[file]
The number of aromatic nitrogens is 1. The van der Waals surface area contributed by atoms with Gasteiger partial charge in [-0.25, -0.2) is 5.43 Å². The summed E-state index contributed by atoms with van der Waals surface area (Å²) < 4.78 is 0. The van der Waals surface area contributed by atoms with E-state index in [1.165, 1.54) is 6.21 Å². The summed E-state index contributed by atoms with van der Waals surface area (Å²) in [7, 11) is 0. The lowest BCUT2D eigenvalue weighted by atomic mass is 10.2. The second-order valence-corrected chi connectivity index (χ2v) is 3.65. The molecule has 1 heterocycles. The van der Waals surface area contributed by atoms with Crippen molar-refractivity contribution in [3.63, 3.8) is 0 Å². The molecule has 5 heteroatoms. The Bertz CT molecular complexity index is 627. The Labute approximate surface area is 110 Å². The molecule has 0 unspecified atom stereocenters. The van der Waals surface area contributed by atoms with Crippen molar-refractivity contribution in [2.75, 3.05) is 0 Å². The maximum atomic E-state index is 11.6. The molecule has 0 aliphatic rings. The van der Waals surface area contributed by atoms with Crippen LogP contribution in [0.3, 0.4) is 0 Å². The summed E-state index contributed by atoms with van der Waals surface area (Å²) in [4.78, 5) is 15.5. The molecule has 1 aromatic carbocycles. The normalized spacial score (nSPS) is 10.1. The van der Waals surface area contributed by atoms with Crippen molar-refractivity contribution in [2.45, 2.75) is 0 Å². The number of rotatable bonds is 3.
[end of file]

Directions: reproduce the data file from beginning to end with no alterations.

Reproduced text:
The number of aromatic nitrogens is 1. The van der Waals surface area contributed by atoms with Gasteiger partial charge in [-0.25, -0.2) is 5.43 Å². The summed E-state index contributed by atoms with van der Waals surface area (Å²) < 4.78 is 0. The van der Waals surface area contributed by atoms with E-state index in [1.165, 1.54) is 6.21 Å². The summed E-state index contributed by atoms with van der Waals surface area (Å²) in [7, 11) is 0. The lowest BCUT2D eigenvalue weighted by atomic mass is 10.2. The second-order valence-corrected chi connectivity index (χ2v) is 3.65. The molecule has 1 heterocycles. The van der Waals surface area contributed by atoms with Crippen molar-refractivity contribution in [3.63, 3.8) is 0 Å². The molecule has 5 heteroatoms. The Bertz CT molecular complexity index is 627. The Labute approximate surface area is 110 Å². The molecule has 0 unspecified atom stereocenters. The van der Waals surface area contributed by atoms with Crippen molar-refractivity contribution in [2.75, 3.05) is 0 Å². The maximum atomic E-state index is 11.6. The molecule has 0 aliphatic rings. The van der Waals surface area contributed by atoms with Crippen LogP contribution in [0.3, 0.4) is 0 Å². The summed E-state index contributed by atoms with van der Waals surface area (Å²) in [4.78, 5) is 15.5. The molecule has 1 aromatic carbocycles. The normalized spacial score (nSPS) is 10.1. The van der Waals surface area contributed by atoms with Crippen molar-refractivity contribution in [2.45, 2.75) is 0 Å². The number of rotatable bonds is 3.